Our results suggest that purified proteins by rE2-DIII-Sepharose 4B affinity column correspond to the same proteins purified by dengue particles with apparent molecular weights of 57 and 67 that were also consistently and previously reported in C6/36 cell membranes [23]. Specific antibodies against the 67 kDa protein inhibited virus infection [8, 23]. Although, DENV-Sepharose 4B bound additional proteins, we focused our studies to the proteins with apparent molecular weight of 57 and 67 bound to DENV particles and E protein domain III (Figures 2 and 3, Table 1). We also showed that DENV-1, -2, and -4 bound the same proteins with apparent molecular weights of 57 and 67 kDa.

These results are very important since the identity of specific MG mosquito proteins bound to viral particles and domain III of E protein has not been previously reported. The proteins identified by the proteomic analysis were enolase, elongation factor 1, beta-ARK, and cadherin. Enolase is a glycolytic enzyme and has been found in small vesicles outside the cell [61, 62]; it binds to plasminogen and helps pathogens to invade [63]. Enolase is also found in viral particles [6466] and is required for the transcription of Sendai virus [67]. Furthermore, enolase has been identified in the MG brush border of Ae. aegypti mosquitos [68]. We identified enolase in protein extracts of C6/36 cell, and in the MG of Ae. aegypti mosquitoes from DS3 and DMEB strains and also showed that this protein is bound to DENV-2. In our previous reports we established that the 67 kDa protein is a membrane DENV binding protein [8, 9]. Therefore, our results agree with previous reports as enolase is in the brush border of mosquito MGs [68]; This reinforces the idea that enolase may be a DENV receptor of Ae. aegypti MGs. In addition, enolase has been also reported to bind to West Nile and DENV virus envelope and capsid proteins, respectively [69].

The second protein identified by the proteomic analysis was the beta-ARK with apparent molecular weight of 67,000. This protein specifically phosphorylates the agonist-occupied form of the beta-adrenergic and closely related receptors, probably inducing a desensitisation of them in higher eukaryotic organisms. This kinase is a member of the G protein-coupled receptor kinase (GRKs) family and catalyzes the phosphorylation of the activated forms of the beta-adrenergic receptor (beta-AR). As member of GRKs, this protein is also very important, because it has been implicated in the specific phosphorylation on membrane protein receptors and in the regulation of signal transduction mechanisms [70]. Furthermore, beta-ARK also may help virus endocytosis facilitating receptor endocytosis, similarly to beta-ARK reported to directly interact with phosphoinositie-3-kinase (PI3K) promoting its membrane localization, phosphoinositide production, AP-2 adaptor protein recruitment to the receptor, and receptor endocytosis [71]. This protein was identified in C6/36 cells and DMEB, and DS3 Ae. aegypti mosquito strains.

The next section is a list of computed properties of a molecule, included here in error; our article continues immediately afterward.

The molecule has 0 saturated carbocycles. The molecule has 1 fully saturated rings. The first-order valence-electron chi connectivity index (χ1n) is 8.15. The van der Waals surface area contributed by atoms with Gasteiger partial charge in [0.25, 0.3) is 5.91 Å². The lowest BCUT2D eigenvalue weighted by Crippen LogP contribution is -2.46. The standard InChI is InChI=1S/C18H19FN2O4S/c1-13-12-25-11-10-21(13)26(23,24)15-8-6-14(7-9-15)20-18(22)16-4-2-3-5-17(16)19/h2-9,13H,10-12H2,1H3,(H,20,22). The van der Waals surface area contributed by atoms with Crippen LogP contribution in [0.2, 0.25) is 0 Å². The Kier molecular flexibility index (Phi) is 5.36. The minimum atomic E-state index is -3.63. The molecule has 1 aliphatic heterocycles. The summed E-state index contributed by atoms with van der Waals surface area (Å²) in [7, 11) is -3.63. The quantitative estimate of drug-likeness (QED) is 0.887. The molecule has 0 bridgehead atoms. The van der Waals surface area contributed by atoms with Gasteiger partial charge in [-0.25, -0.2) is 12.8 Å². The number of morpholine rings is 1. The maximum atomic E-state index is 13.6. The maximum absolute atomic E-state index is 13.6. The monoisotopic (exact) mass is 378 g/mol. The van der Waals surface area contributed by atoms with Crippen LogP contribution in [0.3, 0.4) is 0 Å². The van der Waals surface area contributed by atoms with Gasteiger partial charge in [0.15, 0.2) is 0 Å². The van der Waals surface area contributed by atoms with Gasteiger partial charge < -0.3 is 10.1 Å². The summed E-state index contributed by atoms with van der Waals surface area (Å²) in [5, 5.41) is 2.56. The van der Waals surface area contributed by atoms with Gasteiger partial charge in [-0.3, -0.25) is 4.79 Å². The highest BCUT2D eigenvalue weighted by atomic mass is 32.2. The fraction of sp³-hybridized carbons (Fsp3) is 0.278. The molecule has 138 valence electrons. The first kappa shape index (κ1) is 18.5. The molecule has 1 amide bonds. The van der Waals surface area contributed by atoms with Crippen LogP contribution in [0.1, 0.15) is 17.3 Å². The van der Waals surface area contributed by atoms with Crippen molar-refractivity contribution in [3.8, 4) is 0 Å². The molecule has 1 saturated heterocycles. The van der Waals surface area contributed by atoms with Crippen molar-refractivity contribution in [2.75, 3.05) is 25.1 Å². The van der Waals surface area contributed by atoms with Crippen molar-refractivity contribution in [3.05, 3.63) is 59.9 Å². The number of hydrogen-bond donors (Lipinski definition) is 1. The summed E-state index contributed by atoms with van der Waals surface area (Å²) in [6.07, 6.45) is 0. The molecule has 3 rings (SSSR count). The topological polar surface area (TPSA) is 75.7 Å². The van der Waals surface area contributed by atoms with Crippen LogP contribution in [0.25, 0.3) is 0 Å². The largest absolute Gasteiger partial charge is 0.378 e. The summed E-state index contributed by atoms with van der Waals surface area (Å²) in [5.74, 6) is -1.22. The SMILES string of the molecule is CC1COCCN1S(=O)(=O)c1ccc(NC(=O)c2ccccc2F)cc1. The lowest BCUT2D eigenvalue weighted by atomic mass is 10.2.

The translation elongation factor EF-1 alpha/Tu was the third identified protein in C6/36 cells and MGs of Ae. aegypti mosquitoes of the DMEB and IBO-11 strains purified by affinity chromatography using DENV-2 and -4. Previously, this protein was also identified as an NS4 binding protein of DENV and WNV [69]. Furthermore, it has been also reported that DENV envelope protein binds to cadherin [69]. Furthermore, cadherin identified in this work has also been reported to bind to DENV envelope protein [60].

The data in the present paper strongly support that enolase may be a receptor for DENV-2, in MG cells from Ae. aegypti, and this protein may correspond to the 57 or 67 kDa protein previously reported [8, 9]. Differences in molecular weight mass may be due to posttranslational modifications, residual protease activity, or association with other molecules as has been formerly reported.

In addition, the procedure described here may be very useful in future studies to determine the proteins that bind to different domains of E protein or to other viral proteins. To the best of our knowledge, this is the first paper that displays a method to purify Ae. aegypti MG proteins by affinity chromatography by means of viral particles compared to rE2-DIII and establish the identity of the proteins with apparent molecular weights of 57 and 67 kDa.

5. Conclusions

This study identified enolase, beta-ARK, translation elongation factor EF-1 alpha/Tu, and cadherin mosquito as binding proteins that may play important roles as host factors during viral infection of mosquito cells. Enolase, beta-ARK, and cadherin may serve as DENV receptors, and translation elongation factor EF-1 alpha/Tu may be very important during virus replication. All proteins were identified in C6/36 cells and in the Ae. aegypti DS3, DMEB, and IBO-11, and Mori strains that differ in their vector competence for DENV; then we are suggesting that all mosquito strains of Ae. aegypti and C6/36 cells from Ae. albopictus interact probably with the same protein domain. In addition, the protein with the same apparent molecular weight was bound by DENV-1, -2, and -4 and rE2-DIII. Future studies will be necessary to determine the specific role of each protein in each strain to know how they participate in vector competence.

Conflict of Interests

The authors declare that they have no conflict of interests.

Acknowledgments

The authors thank Dr. Gerardo Pérez-Ramírez for his technical assistance. They want to thank Iván I. Hernández, J. D., and Isabel Mercado for their critical review of the English language of this paper.